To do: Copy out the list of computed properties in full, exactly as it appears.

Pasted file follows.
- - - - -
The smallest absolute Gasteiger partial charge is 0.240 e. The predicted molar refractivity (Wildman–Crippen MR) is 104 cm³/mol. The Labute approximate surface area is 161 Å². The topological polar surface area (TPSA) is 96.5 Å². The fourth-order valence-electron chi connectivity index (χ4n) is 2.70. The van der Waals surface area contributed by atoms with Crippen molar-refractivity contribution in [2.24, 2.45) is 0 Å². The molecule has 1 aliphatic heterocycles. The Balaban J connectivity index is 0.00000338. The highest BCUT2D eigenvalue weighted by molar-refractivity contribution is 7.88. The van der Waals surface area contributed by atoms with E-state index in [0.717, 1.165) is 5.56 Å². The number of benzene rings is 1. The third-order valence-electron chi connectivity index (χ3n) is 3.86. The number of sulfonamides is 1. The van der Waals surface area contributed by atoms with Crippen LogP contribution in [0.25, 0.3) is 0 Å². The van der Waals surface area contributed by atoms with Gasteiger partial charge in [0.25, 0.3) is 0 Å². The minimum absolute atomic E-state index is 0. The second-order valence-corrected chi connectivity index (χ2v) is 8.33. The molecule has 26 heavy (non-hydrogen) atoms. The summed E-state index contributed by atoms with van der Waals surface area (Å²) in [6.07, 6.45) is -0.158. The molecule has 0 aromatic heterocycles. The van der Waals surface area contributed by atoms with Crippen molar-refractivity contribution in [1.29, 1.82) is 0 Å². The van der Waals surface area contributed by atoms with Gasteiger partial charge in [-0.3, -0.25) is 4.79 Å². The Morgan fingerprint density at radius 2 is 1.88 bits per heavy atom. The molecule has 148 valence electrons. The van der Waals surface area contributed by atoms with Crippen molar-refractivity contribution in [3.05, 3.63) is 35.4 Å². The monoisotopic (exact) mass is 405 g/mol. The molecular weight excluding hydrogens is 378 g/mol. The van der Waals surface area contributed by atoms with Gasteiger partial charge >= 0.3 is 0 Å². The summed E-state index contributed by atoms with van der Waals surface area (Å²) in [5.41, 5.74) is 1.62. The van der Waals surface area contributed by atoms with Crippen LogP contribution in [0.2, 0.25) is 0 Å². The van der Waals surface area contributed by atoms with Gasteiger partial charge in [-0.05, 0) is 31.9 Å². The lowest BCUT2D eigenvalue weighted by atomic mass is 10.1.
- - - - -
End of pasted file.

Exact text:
The smallest absolute Gasteiger partial charge is 0.240 e. The predicted molar refractivity (Wildman–Crippen MR) is 104 cm³/mol. The Labute approximate surface area is 161 Å². The topological polar surface area (TPSA) is 96.5 Å². The fourth-order valence-electron chi connectivity index (χ4n) is 2.70. The van der Waals surface area contributed by atoms with Crippen molar-refractivity contribution in [2.24, 2.45) is 0 Å². The molecule has 1 aliphatic heterocycles. The Balaban J connectivity index is 0.00000338. The highest BCUT2D eigenvalue weighted by molar-refractivity contribution is 7.88. The van der Waals surface area contributed by atoms with E-state index in [0.717, 1.165) is 5.56 Å². The number of benzene rings is 1. The third-order valence-electron chi connectivity index (χ3n) is 3.86. The number of sulfonamides is 1. The van der Waals surface area contributed by atoms with Crippen LogP contribution in [0.25, 0.3) is 0 Å². The van der Waals surface area contributed by atoms with Gasteiger partial charge in [0.25, 0.3) is 0 Å². The minimum absolute atomic E-state index is 0. The second-order valence-corrected chi connectivity index (χ2v) is 8.33. The molecule has 26 heavy (non-hydrogen) atoms. The summed E-state index contributed by atoms with van der Waals surface area (Å²) in [6.07, 6.45) is -0.158. The molecule has 0 aromatic heterocycles. The van der Waals surface area contributed by atoms with Crippen molar-refractivity contribution in [1.29, 1.82) is 0 Å². The van der Waals surface area contributed by atoms with Gasteiger partial charge in [-0.3, -0.25) is 4.79 Å². The Morgan fingerprint density at radius 2 is 1.88 bits per heavy atom. The molecule has 148 valence electrons. The van der Waals surface area contributed by atoms with Crippen molar-refractivity contribution in [3.05, 3.63) is 35.4 Å². The monoisotopic (exact) mass is 405 g/mol. The molecular weight excluding hydrogens is 378 g/mol. The van der Waals surface area contributed by atoms with Gasteiger partial charge >= 0.3 is 0 Å². The summed E-state index contributed by atoms with van der Waals surface area (Å²) in [5.41, 5.74) is 1.62. The van der Waals surface area contributed by atoms with Crippen LogP contribution in [0.2, 0.25) is 0 Å². The van der Waals surface area contributed by atoms with Gasteiger partial charge in [-0.05, 0) is 31.9 Å². The lowest BCUT2D eigenvalue weighted by atomic mass is 10.1.